“The guidance makes it so a school is virtually compelled, unofficially compelled, to find against a respondent. There is too much risk,” Miltenberg told ThinkProgress in an interview. “The risk arbitrage in finding in favor of a respondent doesn’t exist in these cases because of the guidance.”
Since June, DeVos has met with many of those critics—including men’s groups with a history of publicly shaming women who say they were sexually assaulted, questioning domestic violence laws, and equating rape survivors and men who say they’ve been falsely accused.
DeVos spoke out forcefully against campus sexual violence on Thursday, calling it “reprehensible, disgusting, and unacceptable” and vowing that “not one more survivor will be silenced.” But she also echoed many of the criticisms of the sexual assault prevention movement on college campuses. Under pressure from Washington, DeVos told the audience, universities have put policies in place that threaten accused people’s rights to due process and even freedom of speech.
“Schools have been compelled by Washington to enforce ambiguous and incredibly broad definitions of assault and harassment,” DeVos said. “Too many cases involve students and faculty who have faced investigation and punishment simply for speaking their minds or teaching their classes. Any perceived offense can become a full-blown Title IX investigation. But if everything is harassment, then nothing is.”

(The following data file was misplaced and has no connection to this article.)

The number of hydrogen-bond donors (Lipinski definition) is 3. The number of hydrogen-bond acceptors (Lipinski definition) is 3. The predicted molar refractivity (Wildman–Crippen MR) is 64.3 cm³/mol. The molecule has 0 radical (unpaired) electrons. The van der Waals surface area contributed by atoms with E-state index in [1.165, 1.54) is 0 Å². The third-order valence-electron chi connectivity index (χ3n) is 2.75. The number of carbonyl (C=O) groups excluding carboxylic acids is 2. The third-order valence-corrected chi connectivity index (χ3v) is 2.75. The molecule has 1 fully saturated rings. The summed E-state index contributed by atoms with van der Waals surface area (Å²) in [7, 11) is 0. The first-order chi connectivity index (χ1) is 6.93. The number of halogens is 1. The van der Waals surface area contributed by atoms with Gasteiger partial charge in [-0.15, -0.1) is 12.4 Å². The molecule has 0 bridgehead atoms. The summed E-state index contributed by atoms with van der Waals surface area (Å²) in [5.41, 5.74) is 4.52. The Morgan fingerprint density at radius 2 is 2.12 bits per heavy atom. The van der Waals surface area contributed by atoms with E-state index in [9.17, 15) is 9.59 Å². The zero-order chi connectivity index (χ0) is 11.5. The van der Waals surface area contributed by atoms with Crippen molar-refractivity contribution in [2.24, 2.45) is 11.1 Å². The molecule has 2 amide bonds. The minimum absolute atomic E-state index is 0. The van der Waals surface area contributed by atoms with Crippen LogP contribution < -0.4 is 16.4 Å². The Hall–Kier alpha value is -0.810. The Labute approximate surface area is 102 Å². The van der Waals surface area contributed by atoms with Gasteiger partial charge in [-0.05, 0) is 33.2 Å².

Advocates for survivors of sexual assault say Title IX and the 2011 guidance created an environment where accusations of sexual assault that had long been swept under the rug could begin to see the light of day and where survivors could begin to find justice. A ThinkProgress investigation into sexual assault at Gordon College, in Wenham, Mass., earlier this year found that the 2011 guidance and a subsequent letter from the Department of Education in 2014 spurred administrators to reform a Title IX process that students said failed to take their allegations of sexual assault seriously.
“Gordon College is not immune to the issues that face campuses across the country,” Gordon spokesperson Rick Sweeney told ThinkProgress in 2016, in response to that investigation. “We have taken significant steps forward over the past two years.”
The current guidance on Title IX also protects due process rights for both the accuser and the accused, and the Department of Education has penalized schools under the current guidance for violating the rights of the accused, according to Colby Bruno, senior legal counsel at the Boston-based Victim Rights Law Center. Like many advocates, Bruno believes the administration is preparing to undo policies that have made campuses safer for victims of sexual assault.
“Schools are safer, more educated and [Title IX] compliant,” Bruno told ThinkProgress in an email. “[H]ow is it that a federal administration would want to pull the plug on that?”